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Votes for Women

In the spring of 1776, John Adams was at the Continental Congress preparing a resolution for American independence and for states to write their own constitutions. John received a letter from his wife, Abigail, asking him to include women in the drive towards freedom and equality within a republican government based upon the consent of the governed. Abigail wrote:

“I long to hear that you have declared independence—and by the way in the new code of laws which I suppose it will be necessary for you to make I desire you would remember the ladies, and be more generous and favorable to them than your ancestors. Do not put such unlimited power into the hands of the husbands. Remember all men would be tyrants if they could. If particular care and attention is not paid to the ladies we are determined to foment a rebellion, and will not hold ourselves bound by any laws in which we have no voice, or representation” (Abigail Adams to John Adams, March 31, 1776)

John responded in the way that most men of the time would have and wrote that he could not “but laugh” at her “extraordinary code of laws.” Freed northern slaves, apprentices, and the poor were demanding equality, and John feared that, “Another tribe [women], more numerous and powerful than all the rest,” were also thinking about equality. He called Abigail “saucy” in her demands and promised that men would rule “fair and softly” because “you know we [men] are the subjects.” Men only enjoyed the appearance of masters, in John’s estimation, and feared women’s rights would “completely subject us to the despotism of the petticoat” (John Adams to Abigail Adams, April 14, 1776). It was hardly an auspicious dawn for women’s rights; yet, an important Founding Mother had raised the issue, if only privately.

Both before and after the American Revolution, some women did vote in states such as New Jersey, and although the colonial records are sketchy, they also voted in some parts of Massachusetts and New York. The emergence of a true women’s movement for equality and suffrage (the right to vote) developed after the religious revivals of the Second Great Awakening and the rise of several antebellum (before the Civil War) reform movements in the 1830s and 1840s. These women’s reform movements sought to remake society morally and even usher in a utopian age by bringing the kingdom of God to earth. Some of the reforms included abolitionism, prison reform, temperance, and common schools.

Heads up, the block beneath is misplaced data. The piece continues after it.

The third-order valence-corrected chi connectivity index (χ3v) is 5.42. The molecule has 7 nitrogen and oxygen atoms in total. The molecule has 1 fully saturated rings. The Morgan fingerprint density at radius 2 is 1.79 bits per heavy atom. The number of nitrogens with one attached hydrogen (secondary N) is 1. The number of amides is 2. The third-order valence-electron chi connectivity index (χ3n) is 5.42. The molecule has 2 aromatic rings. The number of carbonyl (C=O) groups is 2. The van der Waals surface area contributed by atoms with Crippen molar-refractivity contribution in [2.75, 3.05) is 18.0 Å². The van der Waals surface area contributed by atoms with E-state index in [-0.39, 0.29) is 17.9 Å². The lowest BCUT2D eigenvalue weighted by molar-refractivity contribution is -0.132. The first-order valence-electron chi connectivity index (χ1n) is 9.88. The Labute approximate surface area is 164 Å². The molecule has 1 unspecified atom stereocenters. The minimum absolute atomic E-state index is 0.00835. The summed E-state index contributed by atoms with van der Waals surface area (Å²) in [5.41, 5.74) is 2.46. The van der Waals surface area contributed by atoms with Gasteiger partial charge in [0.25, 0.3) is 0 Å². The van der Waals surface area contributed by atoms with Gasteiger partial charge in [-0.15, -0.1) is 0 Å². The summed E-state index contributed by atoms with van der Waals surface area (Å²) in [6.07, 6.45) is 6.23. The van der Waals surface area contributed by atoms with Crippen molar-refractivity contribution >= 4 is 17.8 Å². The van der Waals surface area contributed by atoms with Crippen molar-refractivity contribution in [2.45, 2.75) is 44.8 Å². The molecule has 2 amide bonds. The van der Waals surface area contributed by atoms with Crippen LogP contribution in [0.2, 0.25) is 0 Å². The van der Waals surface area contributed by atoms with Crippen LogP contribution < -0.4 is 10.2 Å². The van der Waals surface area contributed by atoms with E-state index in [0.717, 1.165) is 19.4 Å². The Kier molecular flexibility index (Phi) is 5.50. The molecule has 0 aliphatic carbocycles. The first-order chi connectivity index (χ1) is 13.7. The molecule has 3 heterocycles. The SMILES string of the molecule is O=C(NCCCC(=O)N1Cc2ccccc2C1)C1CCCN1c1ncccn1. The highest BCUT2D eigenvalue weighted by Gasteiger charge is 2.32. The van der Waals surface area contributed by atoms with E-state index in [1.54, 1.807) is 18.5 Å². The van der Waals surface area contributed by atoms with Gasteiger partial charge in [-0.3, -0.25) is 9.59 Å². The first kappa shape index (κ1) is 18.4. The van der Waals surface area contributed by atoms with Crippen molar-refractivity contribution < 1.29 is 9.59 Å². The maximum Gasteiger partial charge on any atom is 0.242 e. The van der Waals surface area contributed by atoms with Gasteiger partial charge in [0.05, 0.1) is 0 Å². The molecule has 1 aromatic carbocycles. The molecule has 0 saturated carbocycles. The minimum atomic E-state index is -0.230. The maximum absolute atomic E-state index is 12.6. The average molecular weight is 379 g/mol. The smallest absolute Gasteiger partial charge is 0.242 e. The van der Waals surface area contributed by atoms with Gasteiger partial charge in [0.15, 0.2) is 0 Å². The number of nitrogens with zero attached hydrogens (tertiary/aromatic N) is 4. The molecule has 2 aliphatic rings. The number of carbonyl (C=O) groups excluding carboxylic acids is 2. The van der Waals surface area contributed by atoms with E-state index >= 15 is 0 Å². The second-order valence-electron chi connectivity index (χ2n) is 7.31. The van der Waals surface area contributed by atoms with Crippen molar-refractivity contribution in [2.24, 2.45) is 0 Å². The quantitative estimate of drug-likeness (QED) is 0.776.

During this time, the reigning view was one of “separate spheres” for the sexes with men entering public life through work and politics and women having control over the home. While some observers note that this was unfair for women, the idea of “republican motherhood” meant that the survival of the republic depended on women raising their children in a virtuous home with patriotic republican principles. Moreover, it was believed that the public sphere corrupted men’s morals because of the attraction of greed, power, and vice, but then their wives cultivated good homes where men could remember their virtue. Since the view was that women were more moral, they could make the world and American politics more moral.

The pre-Civil War reform movements wished to make it permissible for women to enter public life and politics in order to civilize and moralize the public sphere. Many women worked on behalf of other reforms, and faced discrimination in those movements and began to advocate for their own liberty and equality. For instance, women were refused a seat at the 1840 World’s Antislavery Convention in London. Women’s participation in other reforms taught them to organize a movement, speak in public, and lobby politically.

Women were denied the vote for several reasons. They were not seen at the intellectual equal of men, were seen as less rational than men, and were seen as dependent upon their husbands. The fear was that women would vote as their husbands directed thereby giving two votes to any married man.

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Women were denied the vote for several reasons. They were not seen at the intellectual equal of men, were seen as less rational than men, and were seen as dependent upon their husbands. The fear was that women would vote as their husbands directed thereby giving two votes to any married man.

In July 1848, a group of women led by Elizabeth Cady Stanton and Lucretia Mott met at Seneca Falls, New York, to address women’s inequality particularly regarding suffrage. The convention produced a “Declaration of Sentiments” modeled on the text of the Declaration of Independence. It was the first of several reform movements that appealed to the principles in the Declaration of Independence to argue for natural and civil rights. The Declaration of Sentiments began from the assertion, perhaps a misreading, that it did not include women when it said that all men are created equal. So a new statement was proposed; “We hold these truths to be self-evident: that all men and women are created equal” Here was a correction of the original Declaration, yet one that clarified the meaning of equality rather than changing the principles of the document. Therefore, it demonstrated respect for the universal principles of the Declaration.